Facebook to deploy new transparency tools ahead of European elections

The tools have been used since last year in other countries where elections have been held

Afp March 29, 2019
'Inauthentic activity has no place on our platform', Facebook said in a blog post. PHOTO: REUTERS

PARIS: Facebook announced on Friday changes to the way political advertisements are handled on the social media site ahead of the upcoming European Parliament elections.

"We are introducing some new tools to help us deliver on two key goals that experts have told us are important for protecting the integrity of elections:  preventing online advertising from being used for foreign interference, and increasing transparency around all forms of political and issue advertising," said Richard Allen, vice president for Global Policy Solutions at Facebook, in a statement.

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The tools have been used since last year in other countries where elections have been held, including the mid-term polls in the United States, and votes in Brazil and India.

Here are some of the key measures that will be applied on Facebook or on Instagram during the campaign for the May 23-26 European elections:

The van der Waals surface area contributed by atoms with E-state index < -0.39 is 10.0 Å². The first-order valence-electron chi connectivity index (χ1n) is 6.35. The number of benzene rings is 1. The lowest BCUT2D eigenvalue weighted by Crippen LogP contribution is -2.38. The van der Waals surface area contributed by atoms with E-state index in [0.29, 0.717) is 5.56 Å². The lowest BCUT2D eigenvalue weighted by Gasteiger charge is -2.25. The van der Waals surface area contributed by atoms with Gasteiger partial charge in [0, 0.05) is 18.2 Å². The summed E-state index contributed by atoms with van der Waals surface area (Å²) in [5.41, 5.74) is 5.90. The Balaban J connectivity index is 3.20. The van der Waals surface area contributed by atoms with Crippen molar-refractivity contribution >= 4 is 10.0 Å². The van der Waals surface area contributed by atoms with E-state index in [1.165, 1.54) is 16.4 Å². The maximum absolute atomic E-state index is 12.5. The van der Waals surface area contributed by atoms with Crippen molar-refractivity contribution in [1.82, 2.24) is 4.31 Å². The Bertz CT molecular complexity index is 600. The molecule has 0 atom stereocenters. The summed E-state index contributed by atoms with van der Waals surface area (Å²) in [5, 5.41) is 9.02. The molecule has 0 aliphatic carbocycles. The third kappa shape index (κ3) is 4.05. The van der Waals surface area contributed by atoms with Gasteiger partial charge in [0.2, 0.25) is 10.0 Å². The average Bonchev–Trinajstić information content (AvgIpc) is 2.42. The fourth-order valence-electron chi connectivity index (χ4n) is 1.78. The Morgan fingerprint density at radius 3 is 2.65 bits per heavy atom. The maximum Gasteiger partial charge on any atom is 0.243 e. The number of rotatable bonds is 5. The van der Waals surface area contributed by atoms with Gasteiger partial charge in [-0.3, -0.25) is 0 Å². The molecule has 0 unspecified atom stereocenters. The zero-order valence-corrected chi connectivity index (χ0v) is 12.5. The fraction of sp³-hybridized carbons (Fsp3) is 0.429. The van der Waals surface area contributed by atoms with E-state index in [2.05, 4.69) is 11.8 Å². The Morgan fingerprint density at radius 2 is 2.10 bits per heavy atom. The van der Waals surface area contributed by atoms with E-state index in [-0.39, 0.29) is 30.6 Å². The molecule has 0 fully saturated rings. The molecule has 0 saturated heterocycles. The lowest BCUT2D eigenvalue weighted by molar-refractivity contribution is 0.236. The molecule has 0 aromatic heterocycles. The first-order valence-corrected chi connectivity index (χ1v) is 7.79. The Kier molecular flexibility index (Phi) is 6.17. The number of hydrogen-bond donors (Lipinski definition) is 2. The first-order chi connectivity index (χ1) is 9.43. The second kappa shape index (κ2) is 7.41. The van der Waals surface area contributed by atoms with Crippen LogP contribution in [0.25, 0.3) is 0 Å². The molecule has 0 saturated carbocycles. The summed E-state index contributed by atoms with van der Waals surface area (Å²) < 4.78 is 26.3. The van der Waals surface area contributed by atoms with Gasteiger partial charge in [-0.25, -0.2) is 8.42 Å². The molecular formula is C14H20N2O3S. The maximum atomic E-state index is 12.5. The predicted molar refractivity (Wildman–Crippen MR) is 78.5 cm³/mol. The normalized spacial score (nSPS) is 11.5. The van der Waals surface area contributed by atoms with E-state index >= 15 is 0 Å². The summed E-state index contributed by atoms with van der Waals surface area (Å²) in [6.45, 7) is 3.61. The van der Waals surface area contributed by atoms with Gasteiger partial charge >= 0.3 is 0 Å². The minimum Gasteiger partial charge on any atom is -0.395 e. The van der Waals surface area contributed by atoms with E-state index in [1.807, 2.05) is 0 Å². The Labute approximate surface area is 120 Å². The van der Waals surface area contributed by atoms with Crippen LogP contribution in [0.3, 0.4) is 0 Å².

- All EU advertisers will need to be authorised in their country to run ads related to politics and issues, a move intended to be a barrier to potential election interference from outside a country.

- All ads related to politics or issues must be clearly labelled, including indicating who is paying for the ad, and for any business or organisation, their contact details.

- Facebook will block all political or issue ads that have not been properly registered from mid-April.

Facebook will introduce 'clear history' tool this year

- A new tool will be available called Ad Library where all the ads that have been classified as relating to politics or issues will be kept for seven years. Clicking on "See Ad Details" will reveal the number of times the ad was viewed and demographics about the audience reached including age range, location and gender.

Allan noted, however, that these changes would not entirely prevent abuse.

"We're up against smart, creative and well-funded adversaries who change their tactics as we spot abuse, but we believe that they will help prevent future interference in elections on Facebook," he said.


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